1st Trimester

Stay at home jobs?

So I know being in the first trimester this is a little early to be asking, but does anyone know of any legit stay at home jobs? There's so many scams out there, but need a stay at home job once the baby comes

Re: Stay at home jobs?

  • Just a word of advice from a mom who works at home occasionally: you will still need childcare, especially after the first few months.  You simply can't care for an infant (or especially a toddler!) and still expect to do a full-time job simultaneously.
    GhostMonkey
  • I agree with PP.  Pretty much no one is going to pay you to stay at home and take care of your kid.  Most Stay at home jobs involve telecommuting through your current job and you still have to find child care.  You might be able to do medical transcription work, but those jobs involve training and I think are hard to find. 

    Could you watch another child in your home ?

  • SassyFlatsSassyFlats member
    500 Love Its 1000 Comments Third Anniversary Name Dropper
    edited August 2013
    What do you do now? What is your job experience? My current employer is going to transition my full-time position to a part-time position mostly working from home. Much of what I do can still be accomplished outside the office. Not all jobs are like that, but if you're already working they may be more willing to be flexible than you think!

    GREEN to PINK on 3.14.14 
  • Yeah, if you can't afford to live on just your SO's salary, staying at home isn't in the cards for you. Whether you work at home or work out of the house, you'll still need child care, because you won't get a blessed thing done while caring for your child.
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  • Well this wasn't much help. My mom, aunt, and mother in law all worked at home when they had little ones, and besides, I asked what stay at home jobs are out there, not how possible it is to stay at home with a job. I wish you all just answered my question rather than just patronizing me
  • edited August 2013
    Look. Short of watching kids or working out a remote working situation with a current employer, there aren't really any other legit, lucrative WAH ventures. The first suggestion, you don't need to make childcare arrangements for your kid, but the second suggestion, you will; it'd be just like having to get up and go to work. Trust us on this one, if you're taking care of a kid, the only thing you'll get done is take care of a kid. Well, okay, you can squeeze in eating, showering, and some housework, too, but it's in fits and spurts. You won't get any productive work done. Experience speaking. You can annoy the piss out of your friends/family by always trying to sell them stuff, like Scentsy or something, but mlm marketing schemes usually don't work out for the individual business owner. If you're skilled at something, like graphic design, then you can free-lance or set up an Etsy shop or whatever, but you'd still have to arrange for childcare, because you won't get anything done. Same with things like medical coding, typing transcripts for the courthouse, etc.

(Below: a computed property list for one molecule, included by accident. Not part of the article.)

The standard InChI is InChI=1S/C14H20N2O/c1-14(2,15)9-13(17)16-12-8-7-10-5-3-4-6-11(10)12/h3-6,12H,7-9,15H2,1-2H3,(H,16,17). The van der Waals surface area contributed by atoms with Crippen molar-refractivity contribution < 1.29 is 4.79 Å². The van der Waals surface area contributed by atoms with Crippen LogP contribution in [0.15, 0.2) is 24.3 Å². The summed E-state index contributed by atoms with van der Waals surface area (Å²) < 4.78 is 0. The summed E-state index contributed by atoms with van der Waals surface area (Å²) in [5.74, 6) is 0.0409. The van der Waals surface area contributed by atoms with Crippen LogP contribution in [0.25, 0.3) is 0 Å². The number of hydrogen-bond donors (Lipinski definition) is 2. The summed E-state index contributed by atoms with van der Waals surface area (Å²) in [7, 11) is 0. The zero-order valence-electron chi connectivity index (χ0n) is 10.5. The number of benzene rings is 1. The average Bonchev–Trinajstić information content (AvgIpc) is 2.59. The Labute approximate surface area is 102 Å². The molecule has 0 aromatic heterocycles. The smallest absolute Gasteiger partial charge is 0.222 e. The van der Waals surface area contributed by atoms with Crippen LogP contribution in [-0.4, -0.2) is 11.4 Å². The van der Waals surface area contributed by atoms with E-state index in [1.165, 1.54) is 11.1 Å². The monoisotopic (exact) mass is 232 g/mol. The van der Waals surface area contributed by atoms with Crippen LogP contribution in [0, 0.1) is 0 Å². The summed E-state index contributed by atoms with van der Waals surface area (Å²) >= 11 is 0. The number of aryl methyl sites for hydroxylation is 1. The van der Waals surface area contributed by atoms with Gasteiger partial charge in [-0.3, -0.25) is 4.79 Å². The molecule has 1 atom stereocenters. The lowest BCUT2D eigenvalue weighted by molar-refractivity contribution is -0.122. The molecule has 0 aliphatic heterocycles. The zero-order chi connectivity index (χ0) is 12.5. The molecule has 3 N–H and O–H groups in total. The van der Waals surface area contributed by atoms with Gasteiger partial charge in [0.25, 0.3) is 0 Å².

Bottom line: if you work at home, you will still need to arrange for childcare in most situations. Your better option is, as a previous poster said, to work a shift opposite your SO. WAH isn't impossible, but it's rarely worth the effort financially. That's not being patronizing. That's real world.
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    GhostMonkey[Deleted User][Deleted User]
  • pandadairpandadair member
    Fifth Anniversary 1000 Comments 500 Love Its First Answer
    edited August 2013
    I don't know where you live (or what kind of income you're expecting), but "Work From Home Reservations" is its own search category on Hilton's career website. As others have said, though, I don't know how that would work without childcare. It's kind of hard to constantly be on the phone if you have a baby to deal with.

    I actually work from home full-time in the hospitality industry, but it's for a company I was with for a while and was able to negotiate a remote setup when we had to move. I also fully plan to utilize childcare whenever the baby thing actually happens, since I figure it's probably frowned upon to muzzle your child and leave them in another room while you're on conference calls.
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    FemShep[Deleted User][Deleted User]
  • My sister in law opened a day care in her home.  She was legally allowed to have up to 5 kids in her home.  Since she had one child, she could have 4 others.  This was a great way to make some money and raise her own child.

    If you know how to play a musical instrument well, you could try finding some students to teach.

    You could also tutor children in a subject, especially if you have specific training.

    You could offer research help to university/college students.  Perhaps offer to do some research for their papers or offer to do spell check or grammar check.

  • pandadairpandadair member
    Fifth Anniversary 1000 Comments 500 Love Its First Answer
    edited September 2013
    elmoali said:
    RebeccaY1 said: